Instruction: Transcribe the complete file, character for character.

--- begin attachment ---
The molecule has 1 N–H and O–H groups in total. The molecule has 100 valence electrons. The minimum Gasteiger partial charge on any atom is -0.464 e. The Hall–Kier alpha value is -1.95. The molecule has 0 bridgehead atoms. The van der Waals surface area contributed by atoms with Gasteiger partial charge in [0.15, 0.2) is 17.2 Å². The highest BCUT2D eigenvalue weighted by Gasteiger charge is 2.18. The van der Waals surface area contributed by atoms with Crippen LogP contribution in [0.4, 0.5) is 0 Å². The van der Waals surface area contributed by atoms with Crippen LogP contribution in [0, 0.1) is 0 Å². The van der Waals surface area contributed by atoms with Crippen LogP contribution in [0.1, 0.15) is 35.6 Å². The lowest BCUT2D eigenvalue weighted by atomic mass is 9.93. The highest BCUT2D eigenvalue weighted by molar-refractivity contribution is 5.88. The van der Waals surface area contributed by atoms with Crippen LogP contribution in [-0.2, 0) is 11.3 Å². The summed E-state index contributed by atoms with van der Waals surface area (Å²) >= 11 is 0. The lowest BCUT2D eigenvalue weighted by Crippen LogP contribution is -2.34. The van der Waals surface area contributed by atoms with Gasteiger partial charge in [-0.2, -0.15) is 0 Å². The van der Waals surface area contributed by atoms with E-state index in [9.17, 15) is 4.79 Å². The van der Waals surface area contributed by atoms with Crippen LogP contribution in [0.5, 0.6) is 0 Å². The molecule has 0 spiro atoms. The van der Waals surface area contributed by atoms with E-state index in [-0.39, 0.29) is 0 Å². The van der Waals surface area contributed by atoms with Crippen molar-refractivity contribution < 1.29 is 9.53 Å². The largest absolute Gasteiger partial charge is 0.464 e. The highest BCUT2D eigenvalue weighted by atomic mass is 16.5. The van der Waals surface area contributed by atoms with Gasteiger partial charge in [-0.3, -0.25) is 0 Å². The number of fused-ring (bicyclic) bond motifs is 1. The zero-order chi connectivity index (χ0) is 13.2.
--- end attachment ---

The molecule has 1 N–H and O–H groups in total. The molecule has 100 valence electrons. The minimum Gasteiger partial charge on any atom is -0.464 e. The Hall–Kier alpha value is -1.95. The molecule has 0 bridgehead atoms. The van der Waals surface area contributed by atoms with Gasteiger partial charge in [0.15, 0.2) is 17.2 Å². The highest BCUT2D eigenvalue weighted by Gasteiger charge is 2.18. The van der Waals surface area contributed by atoms with Crippen LogP contribution in [0.4, 0.5) is 0 Å². The van der Waals surface area contributed by atoms with Crippen LogP contribution in [0, 0.1) is 0 Å². The van der Waals surface area contributed by atoms with Crippen LogP contribution in [0.1, 0.15) is 35.6 Å². The lowest BCUT2D eigenvalue weighted by atomic mass is 9.93. The highest BCUT2D eigenvalue weighted by molar-refractivity contribution is 5.88. The van der Waals surface area contributed by atoms with Crippen LogP contribution in [-0.2, 0) is 11.3 Å². The summed E-state index contributed by atoms with van der Waals surface area (Å²) >= 11 is 0. The lowest BCUT2D eigenvalue weighted by Crippen LogP contribution is -2.34. The van der Waals surface area contributed by atoms with Gasteiger partial charge in [-0.2, -0.15) is 0 Å². The van der Waals surface area contributed by atoms with E-state index in [9.17, 15) is 4.79 Å². The van der Waals surface area contributed by atoms with Crippen LogP contribution in [0.5, 0.6) is 0 Å². The molecule has 0 spiro atoms. The van der Waals surface area contributed by atoms with E-state index in [-0.39, 0.29) is 0 Å². The van der Waals surface area contributed by atoms with Crippen molar-refractivity contribution < 1.29 is 9.53 Å². The largest absolute Gasteiger partial charge is 0.464 e. The highest BCUT2D eigenvalue weighted by atomic mass is 16.5. The van der Waals surface area contributed by atoms with Gasteiger partial charge in [-0.3, -0.25) is 0 Å². The number of fused-ring (bicyclic) bond motifs is 1. The zero-order chi connectivity index (χ0) is 13.2.